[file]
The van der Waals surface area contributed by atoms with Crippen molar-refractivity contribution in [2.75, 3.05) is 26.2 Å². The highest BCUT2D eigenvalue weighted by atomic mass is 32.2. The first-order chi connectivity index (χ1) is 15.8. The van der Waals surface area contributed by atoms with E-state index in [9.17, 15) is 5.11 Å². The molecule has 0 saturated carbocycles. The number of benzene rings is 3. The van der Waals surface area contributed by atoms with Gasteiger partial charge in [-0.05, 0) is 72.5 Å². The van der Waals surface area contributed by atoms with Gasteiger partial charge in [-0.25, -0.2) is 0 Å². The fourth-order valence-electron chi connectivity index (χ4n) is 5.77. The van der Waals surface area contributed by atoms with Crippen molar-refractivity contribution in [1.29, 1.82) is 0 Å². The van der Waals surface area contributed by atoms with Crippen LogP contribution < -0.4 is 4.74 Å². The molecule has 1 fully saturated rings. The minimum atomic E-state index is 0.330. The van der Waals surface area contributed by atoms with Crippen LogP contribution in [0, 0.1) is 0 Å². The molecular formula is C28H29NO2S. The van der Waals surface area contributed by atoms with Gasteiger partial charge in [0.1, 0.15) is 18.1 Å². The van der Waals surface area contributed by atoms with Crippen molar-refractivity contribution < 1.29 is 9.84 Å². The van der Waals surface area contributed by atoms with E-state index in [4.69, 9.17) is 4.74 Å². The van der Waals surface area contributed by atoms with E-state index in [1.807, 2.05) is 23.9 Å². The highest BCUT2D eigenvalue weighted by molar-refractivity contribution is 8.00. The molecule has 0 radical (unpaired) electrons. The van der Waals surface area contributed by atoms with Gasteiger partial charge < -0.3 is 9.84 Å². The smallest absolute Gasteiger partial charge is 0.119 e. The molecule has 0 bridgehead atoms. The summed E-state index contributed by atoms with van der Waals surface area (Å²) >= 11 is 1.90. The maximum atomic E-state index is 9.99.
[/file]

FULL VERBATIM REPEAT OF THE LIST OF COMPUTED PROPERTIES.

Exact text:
The van der Waals surface area contributed by atoms with Crippen molar-refractivity contribution in [2.75, 3.05) is 26.2 Å². The highest BCUT2D eigenvalue weighted by atomic mass is 32.2. The first-order chi connectivity index (χ1) is 15.8. The van der Waals surface area contributed by atoms with E-state index in [9.17, 15) is 5.11 Å². The molecule has 0 saturated carbocycles. The number of benzene rings is 3. The van der Waals surface area contributed by atoms with Gasteiger partial charge in [-0.05, 0) is 72.5 Å². The van der Waals surface area contributed by atoms with Gasteiger partial charge in [-0.25, -0.2) is 0 Å². The fourth-order valence-electron chi connectivity index (χ4n) is 5.77. The van der Waals surface area contributed by atoms with Crippen molar-refractivity contribution in [1.29, 1.82) is 0 Å². The van der Waals surface area contributed by atoms with Crippen LogP contribution < -0.4 is 4.74 Å². The molecule has 1 fully saturated rings. The minimum atomic E-state index is 0.330. The van der Waals surface area contributed by atoms with Crippen LogP contribution in [0, 0.1) is 0 Å². The molecular formula is C28H29NO2S. The van der Waals surface area contributed by atoms with Gasteiger partial charge in [0.1, 0.15) is 18.1 Å². The van der Waals surface area contributed by atoms with Crippen molar-refractivity contribution < 1.29 is 9.84 Å². The van der Waals surface area contributed by atoms with E-state index in [4.69, 9.17) is 4.74 Å². The van der Waals surface area contributed by atoms with E-state index in [1.807, 2.05) is 23.9 Å². The highest BCUT2D eigenvalue weighted by molar-refractivity contribution is 8.00. The molecule has 0 radical (unpaired) electrons. The van der Waals surface area contributed by atoms with Gasteiger partial charge < -0.3 is 9.84 Å². The smallest absolute Gasteiger partial charge is 0.119 e. The molecule has 0 bridgehead atoms. The summed E-state index contributed by atoms with van der Waals surface area (Å²) >= 11 is 1.90. The maximum atomic E-state index is 9.99.